We put the garlic in the food processor and added olive oil until the leaves were chopped up, then added the other ingredients and held back on the oil to make a thick creamy paste. I don’t like pesto when it it very oily.

I then spooned it into little 2.5 cm tubs and put them in the freezer. I have read that some people freeze them in ice cube trays and then pop them out and store them that way, but it is one more process and I am a lazy person!

I had held back a handful of leaves and Brian made this wonderful dish which we had for supper with the Black Badger peas that I had cooked a few weeks back and frozen.

The Black Badgers have quite coarse skins but these seem to have softened up in the process of being frozen and defrosted and I think they are fantastic.

Brian came up with this which reminded me of really good hippy food from the 1970s and 80s -think Cranks, and Food For Thought and the Hare Krishna restaurant on Soho Square. We ate them with a piece of Cumberland sausage and some pita bread and some steamed purple sprouting broccoli.

Black Badgers with Wild Garlic and Pecorino and Parsley

Brian’s Hippy Cheesy Garliccy Black Badger Peas

  • 250g of well cooked  British Black Badger Peas (bought from Hodmedods)
  • One Medium Onion finely sliced
  • A handful of wild garlic leaves and flowers chopped lightly
  • ½ teaspoon of cumin
  • ¼ teaspoon mixed spice
  • water
  • 100 – 150 g of left over grated Pecorino cheese
  • a handful of roughly chopped flat leaf parsley to finish
  1. On a low heat in a good heavy pan
  2. Sweat the onion in 2 tbps of butter and  a slosh of olive oil till translucent and soft
  3. Add the chopped garlic leaves and stir for a minute or two
  4. Add the Black Badgers to the pan
  5. Sprinkle the spices in and stir well
  6. Add 2 – 3 tablespoons of water to this to stop the BB’s catching on the bottom of the pan
  7. Cover with lid and check from time to time that there is liquid in the pan, top up if necessary, but you only want enough to stop them sticking, not swimming!
  8. Grill your sausage and steam your purple sprouting broccoli for extra vegetabley goodness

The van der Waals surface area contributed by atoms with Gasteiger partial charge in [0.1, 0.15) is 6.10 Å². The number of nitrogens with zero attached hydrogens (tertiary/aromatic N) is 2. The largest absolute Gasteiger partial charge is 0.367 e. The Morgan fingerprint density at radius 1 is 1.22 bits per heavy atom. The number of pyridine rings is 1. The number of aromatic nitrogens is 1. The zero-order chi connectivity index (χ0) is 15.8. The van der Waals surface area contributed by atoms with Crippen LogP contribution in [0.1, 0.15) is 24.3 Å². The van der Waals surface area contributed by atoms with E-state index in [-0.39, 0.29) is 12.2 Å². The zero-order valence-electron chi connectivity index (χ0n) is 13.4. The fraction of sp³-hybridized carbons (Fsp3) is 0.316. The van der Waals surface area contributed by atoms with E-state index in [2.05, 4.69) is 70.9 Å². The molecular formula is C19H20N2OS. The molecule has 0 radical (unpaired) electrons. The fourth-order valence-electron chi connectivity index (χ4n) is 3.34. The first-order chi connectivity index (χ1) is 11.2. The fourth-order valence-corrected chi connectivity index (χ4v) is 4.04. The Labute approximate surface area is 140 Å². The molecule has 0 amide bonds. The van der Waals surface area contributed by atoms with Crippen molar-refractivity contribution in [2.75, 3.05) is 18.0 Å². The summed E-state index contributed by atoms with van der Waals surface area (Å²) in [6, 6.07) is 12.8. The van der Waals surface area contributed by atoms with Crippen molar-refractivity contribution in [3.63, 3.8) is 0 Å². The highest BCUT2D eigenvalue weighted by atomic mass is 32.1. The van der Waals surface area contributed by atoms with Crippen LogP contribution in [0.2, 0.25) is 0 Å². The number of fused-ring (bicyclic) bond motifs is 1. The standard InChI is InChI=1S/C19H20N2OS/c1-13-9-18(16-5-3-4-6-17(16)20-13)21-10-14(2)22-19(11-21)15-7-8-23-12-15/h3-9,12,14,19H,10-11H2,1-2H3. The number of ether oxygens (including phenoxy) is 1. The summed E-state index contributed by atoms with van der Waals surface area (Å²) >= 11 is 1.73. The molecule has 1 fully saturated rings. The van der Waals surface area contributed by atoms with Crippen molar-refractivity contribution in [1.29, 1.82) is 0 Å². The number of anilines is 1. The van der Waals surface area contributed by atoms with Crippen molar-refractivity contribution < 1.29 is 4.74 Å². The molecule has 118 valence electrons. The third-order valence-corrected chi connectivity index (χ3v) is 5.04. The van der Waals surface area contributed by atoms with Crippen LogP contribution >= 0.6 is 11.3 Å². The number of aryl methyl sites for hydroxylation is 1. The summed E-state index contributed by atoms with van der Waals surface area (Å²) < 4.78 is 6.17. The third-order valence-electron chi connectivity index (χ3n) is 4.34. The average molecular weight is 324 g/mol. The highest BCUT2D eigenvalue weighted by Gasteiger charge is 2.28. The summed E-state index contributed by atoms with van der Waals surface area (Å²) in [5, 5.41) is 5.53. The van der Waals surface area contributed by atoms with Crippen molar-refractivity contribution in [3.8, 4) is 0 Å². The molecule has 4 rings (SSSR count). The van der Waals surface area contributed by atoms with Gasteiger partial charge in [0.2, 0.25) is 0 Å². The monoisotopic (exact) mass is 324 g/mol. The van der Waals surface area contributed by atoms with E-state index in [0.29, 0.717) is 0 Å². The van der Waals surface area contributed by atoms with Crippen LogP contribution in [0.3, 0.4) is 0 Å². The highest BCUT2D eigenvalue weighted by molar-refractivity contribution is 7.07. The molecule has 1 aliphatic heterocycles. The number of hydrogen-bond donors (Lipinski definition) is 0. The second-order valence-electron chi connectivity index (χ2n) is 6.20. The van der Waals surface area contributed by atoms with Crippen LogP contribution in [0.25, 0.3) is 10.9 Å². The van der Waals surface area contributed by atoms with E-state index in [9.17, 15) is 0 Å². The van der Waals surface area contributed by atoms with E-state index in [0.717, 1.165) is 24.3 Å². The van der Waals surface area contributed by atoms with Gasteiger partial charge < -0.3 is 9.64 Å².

9. Bake your flat breads – I made pita once more, such fun making pita bread so any excuse!
  10. Before you serve, take the pan off the heat add the grated Pecorino and stir in, put the lid back on and leave to melt in and through the dish.

 If you can’t get Black Badgers, you could make something similar with locally grown peas or beans.  They are full of good fibre and protein and often overlooked in favour of perky fresh vegetable;  we lived on dried pulses in years past in this country, survived on them through the winter and the hungry gap when the new crops hadn’t come through yet.

What were the traditional winter foods where you live – before the days of freezers and 24 hour everything available all the time shops?

Wild Garlic Season

For Mitchdafish

In the Wild Food section (see the black menu bar at the top of the blog) I’ve created an information page about Wild Garlic; it also gives links to various posts I wrote last year about this wonderful plant.  I hope it is helpful. Please let me know if there is anything else I can add to it. You can click here to go straight to the page.

Wild garlic makes the most wonderful pesto by the way. I whizzed some together recently with a mixture of basil leaves, fresh garlic leaves, Millstone sheep’s milk cheese from North Wootton Dairy (Bristol Slow Food Market),  pine nuts and olive oil.

Use it in sandwiches and on pasta, stir it into anything that you think might benefit. Just delicious!

What are your favourite garlic recipes? I have fond memories of picking olives in Crete and eating cold lentils strewn with fresh chopped garlic at lunchtime. I had to drop that habit when I came back to England though as no one would speak to me!

North Wooton Dairy Millstone Sheeps Cheese

North Wootton Dairy Millstone Sheeps Cheese

The Larch Boletus

When I lived in London,  I used to pick a lot of wild mushrooms, the parks, and the Surrey woodlands were full of them.